Last week I was spending quality time with my children when the telephone rang. The caller was from the Royal Bank, and she began by informing that this was merely a courtesy call. I asked what courtesy, exactly, she was displaying by disturbing me in the middle of my day, but she didn’t quite catch my meaning. She proceeded to describe how this was a customer service call to make sure I was happy with the bank.
“So the Royal Bank wants me to be happy, and the way they’re doing that is by bothering me at home?”, I asked. Silence on the other end. Then, as she tried to regain the upper hand and stick to her script, she launched into: “We just want to know if your interactions with the bank staff have been positive. Have you been in a branch lately?” “Yes,” I replied. “But I’m not going back unless you promise me that the bank won’t call me again.” At first she feigned impotence in this area, but I finally got her to agree. Conversation over.
I, like every other Canadian who owns a legacy of Alexander Graham Bell, am sick to death of telemarketers. It so happens I love the Royal Bank. I receive great service, and have never entertained the thought of switching my accounts. But head office seems determined to plant such devious notions into my head by phoning me at home. Now there’s a smart marketing strategy.
It used to be that your home was your castle. It was impenetrable. It was your refuge. Now we have junk mail in our mailboxes, spam in our inboxes, and telemarketers pestering us.
Recently I was enjoying a bubble bath with a good book and chocolate truffles at the end of a long day when the phone rang. Assuming it was my husband to report when he’d be home, I splashed out, grabbed a towel, and answered. I was not impressed to be asked if I had looked at my hydro bill lately. I asked if he had looked at any etiquette books lately. Then I hung up my wet phone, plodded back to my now cold bathroom, and picked up my damp book.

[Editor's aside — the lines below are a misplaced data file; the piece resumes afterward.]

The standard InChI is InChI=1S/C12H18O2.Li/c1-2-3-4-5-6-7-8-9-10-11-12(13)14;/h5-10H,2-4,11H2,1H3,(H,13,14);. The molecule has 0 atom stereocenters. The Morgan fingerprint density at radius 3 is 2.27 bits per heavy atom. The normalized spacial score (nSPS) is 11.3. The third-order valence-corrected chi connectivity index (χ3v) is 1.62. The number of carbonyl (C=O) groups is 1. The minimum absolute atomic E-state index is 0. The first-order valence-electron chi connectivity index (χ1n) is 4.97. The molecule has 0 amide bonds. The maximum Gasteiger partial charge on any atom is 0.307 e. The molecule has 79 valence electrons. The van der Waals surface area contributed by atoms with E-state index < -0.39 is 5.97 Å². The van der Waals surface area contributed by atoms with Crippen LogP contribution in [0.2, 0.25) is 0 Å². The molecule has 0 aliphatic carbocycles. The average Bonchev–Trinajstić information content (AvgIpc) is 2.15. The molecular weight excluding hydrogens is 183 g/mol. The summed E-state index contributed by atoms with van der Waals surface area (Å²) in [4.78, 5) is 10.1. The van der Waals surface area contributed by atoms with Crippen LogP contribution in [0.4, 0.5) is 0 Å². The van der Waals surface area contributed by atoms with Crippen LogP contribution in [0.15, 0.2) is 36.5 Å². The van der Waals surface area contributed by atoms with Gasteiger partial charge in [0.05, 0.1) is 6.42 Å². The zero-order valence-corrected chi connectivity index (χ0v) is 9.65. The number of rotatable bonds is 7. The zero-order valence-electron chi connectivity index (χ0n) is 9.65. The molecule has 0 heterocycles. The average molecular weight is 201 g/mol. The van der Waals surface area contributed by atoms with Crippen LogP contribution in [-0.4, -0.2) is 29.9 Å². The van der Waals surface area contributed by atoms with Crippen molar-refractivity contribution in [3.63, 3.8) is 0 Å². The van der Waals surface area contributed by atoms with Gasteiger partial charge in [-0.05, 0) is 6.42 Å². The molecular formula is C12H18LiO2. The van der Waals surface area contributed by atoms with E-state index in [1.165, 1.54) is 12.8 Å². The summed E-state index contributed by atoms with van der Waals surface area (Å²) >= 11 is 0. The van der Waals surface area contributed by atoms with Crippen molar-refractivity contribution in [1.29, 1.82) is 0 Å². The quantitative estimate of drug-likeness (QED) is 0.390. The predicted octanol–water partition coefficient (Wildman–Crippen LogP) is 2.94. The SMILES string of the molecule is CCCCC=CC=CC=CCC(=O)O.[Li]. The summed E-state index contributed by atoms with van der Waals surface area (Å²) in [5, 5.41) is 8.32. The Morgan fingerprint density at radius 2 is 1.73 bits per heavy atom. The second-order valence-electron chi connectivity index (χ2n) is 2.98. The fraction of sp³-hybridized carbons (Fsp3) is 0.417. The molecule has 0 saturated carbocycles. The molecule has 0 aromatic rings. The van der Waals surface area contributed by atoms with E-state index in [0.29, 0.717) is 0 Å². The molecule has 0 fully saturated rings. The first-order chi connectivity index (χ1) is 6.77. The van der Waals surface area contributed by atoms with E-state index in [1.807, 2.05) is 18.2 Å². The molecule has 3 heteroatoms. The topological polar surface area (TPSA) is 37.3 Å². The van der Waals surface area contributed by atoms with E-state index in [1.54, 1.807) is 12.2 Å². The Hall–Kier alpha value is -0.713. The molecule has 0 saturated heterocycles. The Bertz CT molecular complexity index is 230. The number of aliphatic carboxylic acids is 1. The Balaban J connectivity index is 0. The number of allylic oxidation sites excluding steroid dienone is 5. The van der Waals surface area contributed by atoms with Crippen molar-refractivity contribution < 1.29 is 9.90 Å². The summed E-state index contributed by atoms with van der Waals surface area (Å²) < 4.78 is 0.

Maybe I shouldn’t have answered at all. Let’s say you’re enjoying an all-too-expensive meal out with your family. How would you react if some stranger sidled up to you and started talking? You’d be livid. And yet so often we stop the important conversations we are having with actual people to answer a telemarketer’s call. The phone does not have to take precedence over real life, whether it’s baths, football, or conversations. That’s what answering machines are for!
The CRTC has been considering the Do Not Call Registry for some time, and maybe it will get going eventually. But even if it does, companies that you already have a relationship with, like my hydro company and the Royal Bank, will still be allowed to call you. It won’t stop the practice altogether. The only thing that will is punishing the companies who do it.
Right now, though, some people, somewhere, must actually order things from businesses that use peskiness as their main selling feature. These customers wreck the lives and baths of every other Canadian who wants to shop normally: in a crazy mall with harried moms and rude clerks. It’s the Canadian way.
We deserve better than to be bothered constantly by phone calls from banks and utilities and emails about growing bigger, having better endurance, and curing baldness. So I hereby pledge to never buy anything from junk mail or spam or telemarketers. In fact, I’ll go even further than that. If anyone pesters me like that, I will never in the future use their product. And I’ll tell them so. If we all were to take that pledge, the tactics would stop.
If I ever want to subscribe to a newspaper, join a timeshare, or enhance various features of my body, I know where to go. Nobody has to tell me. So back off. I’m in my castle, and you are seriously bothering me.
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